The Royal Society for the Prevention of Accidents (RoSPA) has urged greater focus on road safety following the publication of annual casualty figures which show the first increase in road deaths since 2003.
The figures for 2011 for Great Britain, published today by the Department for Transport, show that road deaths rose by three per cent from 1,850 in 2010 to 1,901 in 2011.
Child deaths rose by nine per cent from 55 in 2010 to 60 in 2011, which is particularly disappointing given that the two previous years showed substantial reductions in child deaths. The number of seriously injured children fell by four per cent to 2,352 in 2011. At 19,474, the overall number of child casualties (killed, seriously injured and slightly injured) barely changed between 2010 and 2011.
There were 453 pedestrian deaths in 2011, a rise of 12 per cent from 2010 and the number of seriously injured pedestrians increased by five per cent to 5,454.
The number of cyclists killed fell by four per cent from 111 in 2010 to 107 in 2011 despite the increasing number of cyclists on the road. However, seriously injured cyclists increased by 16 per cent to 3,085, emphasising that we must find ways to make the roads safer for cyclists, through a combination of road designs that make cycling safer and better education and training for both motorists and cyclists.
A welcome 10 per cent fall in motorcyclist deaths to 362 was accompanied by a disappointing 10 per cent increase in serious injuries to 5,247 and an eight per cent increase in overall motorcyclist casualties.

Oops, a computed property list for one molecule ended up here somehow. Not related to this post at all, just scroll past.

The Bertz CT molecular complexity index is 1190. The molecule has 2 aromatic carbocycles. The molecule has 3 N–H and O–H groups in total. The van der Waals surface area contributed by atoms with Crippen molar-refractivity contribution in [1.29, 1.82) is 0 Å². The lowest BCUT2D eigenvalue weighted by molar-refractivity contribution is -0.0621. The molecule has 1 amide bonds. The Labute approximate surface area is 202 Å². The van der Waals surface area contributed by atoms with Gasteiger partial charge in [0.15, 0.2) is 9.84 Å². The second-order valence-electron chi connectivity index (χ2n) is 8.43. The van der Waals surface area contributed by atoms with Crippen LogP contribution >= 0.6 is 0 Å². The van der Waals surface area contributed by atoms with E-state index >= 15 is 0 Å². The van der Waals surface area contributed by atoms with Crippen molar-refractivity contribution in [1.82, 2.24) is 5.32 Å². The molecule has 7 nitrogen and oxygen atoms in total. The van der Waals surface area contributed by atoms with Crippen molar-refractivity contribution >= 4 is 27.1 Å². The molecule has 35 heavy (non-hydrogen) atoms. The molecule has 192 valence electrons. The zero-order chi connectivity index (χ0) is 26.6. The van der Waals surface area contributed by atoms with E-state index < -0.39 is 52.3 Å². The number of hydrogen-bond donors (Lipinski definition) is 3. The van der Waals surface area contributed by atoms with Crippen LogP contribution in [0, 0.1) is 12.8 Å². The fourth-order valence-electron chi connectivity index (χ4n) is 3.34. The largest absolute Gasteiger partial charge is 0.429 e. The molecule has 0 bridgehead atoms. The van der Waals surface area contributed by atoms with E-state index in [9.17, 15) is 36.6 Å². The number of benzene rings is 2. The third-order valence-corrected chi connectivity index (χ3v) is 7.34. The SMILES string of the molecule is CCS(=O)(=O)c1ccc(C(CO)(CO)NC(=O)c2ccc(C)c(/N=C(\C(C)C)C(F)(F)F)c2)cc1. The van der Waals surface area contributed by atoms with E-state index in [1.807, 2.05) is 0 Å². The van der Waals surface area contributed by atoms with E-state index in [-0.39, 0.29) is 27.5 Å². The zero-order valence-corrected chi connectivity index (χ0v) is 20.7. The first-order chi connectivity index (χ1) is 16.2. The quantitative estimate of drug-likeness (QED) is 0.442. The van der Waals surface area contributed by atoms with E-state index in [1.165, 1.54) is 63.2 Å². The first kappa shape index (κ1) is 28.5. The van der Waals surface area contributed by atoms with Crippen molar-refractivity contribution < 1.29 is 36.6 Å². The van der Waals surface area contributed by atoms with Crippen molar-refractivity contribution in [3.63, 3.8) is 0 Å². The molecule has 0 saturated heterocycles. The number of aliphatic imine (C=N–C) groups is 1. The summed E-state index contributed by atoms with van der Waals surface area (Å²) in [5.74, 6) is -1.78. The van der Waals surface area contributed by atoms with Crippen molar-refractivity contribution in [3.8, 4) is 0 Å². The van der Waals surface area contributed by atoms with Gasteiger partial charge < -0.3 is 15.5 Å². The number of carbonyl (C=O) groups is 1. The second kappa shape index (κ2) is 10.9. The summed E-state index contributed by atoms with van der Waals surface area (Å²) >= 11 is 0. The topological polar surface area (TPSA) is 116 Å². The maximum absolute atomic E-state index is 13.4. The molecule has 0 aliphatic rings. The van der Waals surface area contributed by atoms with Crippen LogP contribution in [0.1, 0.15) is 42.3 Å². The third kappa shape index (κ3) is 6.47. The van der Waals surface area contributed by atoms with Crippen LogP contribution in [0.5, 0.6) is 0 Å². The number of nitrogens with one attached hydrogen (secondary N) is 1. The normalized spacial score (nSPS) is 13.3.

Kevin Clinton, head of road safety at RoSPA, said: “After a long period of deaths falling year on year, we are very disturbed that they have risen, particularly among children and pedestrians. We are concerned that this may be the end of the downwards trend in people being killed on our roads because this is the first time that annual road deaths have risen since 2003 and follows three years where deaths reduced by several hundred per year.
“RoSPA is concerned that reduced public spending on road safety, especially cuts to local authority and road policing budgets, may be partly to blame. The Government and the road safety profession need to urgently get together to understand why road deaths have now started to rise.
“It is crucial that the Government demonstrates strong leadership by examining what more it can do to help local authorities, the police and other bodies involved in road safety to refocus and reinvigorate their services. One of the ways they could do this is through the changes to public health in England, which provide an opportunity to encourage local action. However, national leadership of this area is crucial because the experience of the last three decades shows how effective a strong, comprehensive national road safety strategy can be in saving lives and reducing injuries.”